St. Louis Cardinals: Nolan Arenado’s playoff struggles are a problem

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Nolan Arenado #28 of the St. Louis Cardinals in action against the New York Mets at Citi Field on September 14, 2021 in New York City. The Cardinals defeated the Mets 7-6 in eleven innings. (Photo by Jim McIsaac/Getty Images)
Nolan Arenado #28 of the St. Louis Cardinals in action against the New York Mets at Citi Field on September 14, 2021 in New York City. The Cardinals defeated the Mets 7-6 in eleven innings. (Photo by Jim McIsaac/Getty Images) /
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St. Louis Cardinals star Nolan Arenado’s playoff struggles are becoming a problem.

When the St. Louis Cardinals acquired Nolan Arenado, he made it clear just how much he was looking forward to being an annual postseason contender. But he has struggled when he’s been in the playoffs — and that is something to watch going forward.

Now, let’s make one thing clear. Arenado, 30, has limited postseason experience. He’s been in the playoffs three separate times, advancing no further than the wild card round, and accumulated only 27 plate appearances. But he’s hitting only .160/.148/.280 with one home run and three RBI in those games, going 0 for 4 and leaving five runners on base in a 3-1 loss against the Los Angeles Dodgers on Wednesday.

It’s far too early for the Cardinals to press the panic button. After all, he’s only played one postseason game in St. Louis. But if they are going to pay Arenado $35 million per season, they need him to be at his best in the biggest moments. So far, in a small postseason sample size, he has come up small in those moments.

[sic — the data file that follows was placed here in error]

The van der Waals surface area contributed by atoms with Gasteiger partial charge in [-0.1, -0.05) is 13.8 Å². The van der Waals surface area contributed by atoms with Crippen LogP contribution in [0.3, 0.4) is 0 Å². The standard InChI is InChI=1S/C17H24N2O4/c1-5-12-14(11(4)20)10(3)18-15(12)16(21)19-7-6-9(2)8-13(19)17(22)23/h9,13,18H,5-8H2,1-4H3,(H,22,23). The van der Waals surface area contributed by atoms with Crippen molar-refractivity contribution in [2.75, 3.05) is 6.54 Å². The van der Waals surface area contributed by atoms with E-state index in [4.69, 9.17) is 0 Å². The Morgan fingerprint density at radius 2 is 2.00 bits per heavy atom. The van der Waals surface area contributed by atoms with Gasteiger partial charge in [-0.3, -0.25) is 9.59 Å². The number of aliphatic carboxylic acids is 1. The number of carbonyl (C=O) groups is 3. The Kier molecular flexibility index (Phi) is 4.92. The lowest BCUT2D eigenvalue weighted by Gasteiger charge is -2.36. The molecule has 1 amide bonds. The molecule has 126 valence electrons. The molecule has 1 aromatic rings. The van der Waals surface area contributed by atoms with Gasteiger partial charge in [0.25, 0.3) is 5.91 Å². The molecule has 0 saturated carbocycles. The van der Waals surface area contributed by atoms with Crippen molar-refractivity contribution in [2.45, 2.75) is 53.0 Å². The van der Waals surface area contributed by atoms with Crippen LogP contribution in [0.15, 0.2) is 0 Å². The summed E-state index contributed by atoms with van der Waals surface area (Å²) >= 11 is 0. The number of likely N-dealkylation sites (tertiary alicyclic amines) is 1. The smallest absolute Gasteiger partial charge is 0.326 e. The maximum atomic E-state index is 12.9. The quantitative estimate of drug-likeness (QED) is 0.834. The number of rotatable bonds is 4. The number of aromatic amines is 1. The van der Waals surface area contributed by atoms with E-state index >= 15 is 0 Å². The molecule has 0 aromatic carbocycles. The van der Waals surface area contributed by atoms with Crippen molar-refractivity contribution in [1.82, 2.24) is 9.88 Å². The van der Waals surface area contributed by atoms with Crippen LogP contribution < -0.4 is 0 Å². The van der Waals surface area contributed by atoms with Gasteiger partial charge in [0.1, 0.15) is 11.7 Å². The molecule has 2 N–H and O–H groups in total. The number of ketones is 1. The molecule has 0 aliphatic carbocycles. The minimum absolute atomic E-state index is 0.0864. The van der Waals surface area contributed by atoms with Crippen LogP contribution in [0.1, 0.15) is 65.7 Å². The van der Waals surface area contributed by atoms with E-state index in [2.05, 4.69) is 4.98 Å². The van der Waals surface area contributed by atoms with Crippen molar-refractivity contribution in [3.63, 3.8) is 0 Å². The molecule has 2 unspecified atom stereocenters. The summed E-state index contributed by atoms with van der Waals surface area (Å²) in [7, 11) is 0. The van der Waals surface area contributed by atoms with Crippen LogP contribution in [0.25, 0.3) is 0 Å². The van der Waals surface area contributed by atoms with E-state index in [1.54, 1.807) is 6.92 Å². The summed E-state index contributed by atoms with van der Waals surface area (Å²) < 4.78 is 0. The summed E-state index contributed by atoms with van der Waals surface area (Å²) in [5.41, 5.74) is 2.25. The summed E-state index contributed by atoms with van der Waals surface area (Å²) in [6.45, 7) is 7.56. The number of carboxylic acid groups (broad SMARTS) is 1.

It’s unlikely those struggles continue in the long haul. Arenado, who is hitting .288/.345/.535 with 269 home runs and 865 RBI in nine seasons, is too good of a player to continue to underperform in the postseason. He should have plenty of chances to change that narrative, considering he has prioritized winning a championship in his career and has already committed to returning to the Cardinals in 2022.

And with Arenado returning, the Cardinals should be back in the postseason next season. He has made it clear that he was disappointed with his production in 2021, hitting .255/.312/.494 with 34 home runs and 105 RBI, and it’s reasonable to expect him to be even better next season as he is entering his first full offseason in St. Louis.

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For the Cardinals to not just make the playoffs, but play deep into October, they need Arenado to play at his best. They have every reason to expect him to. So far, however, he has come up small — and that is something that has to be on the minds of the front office entering the winter.

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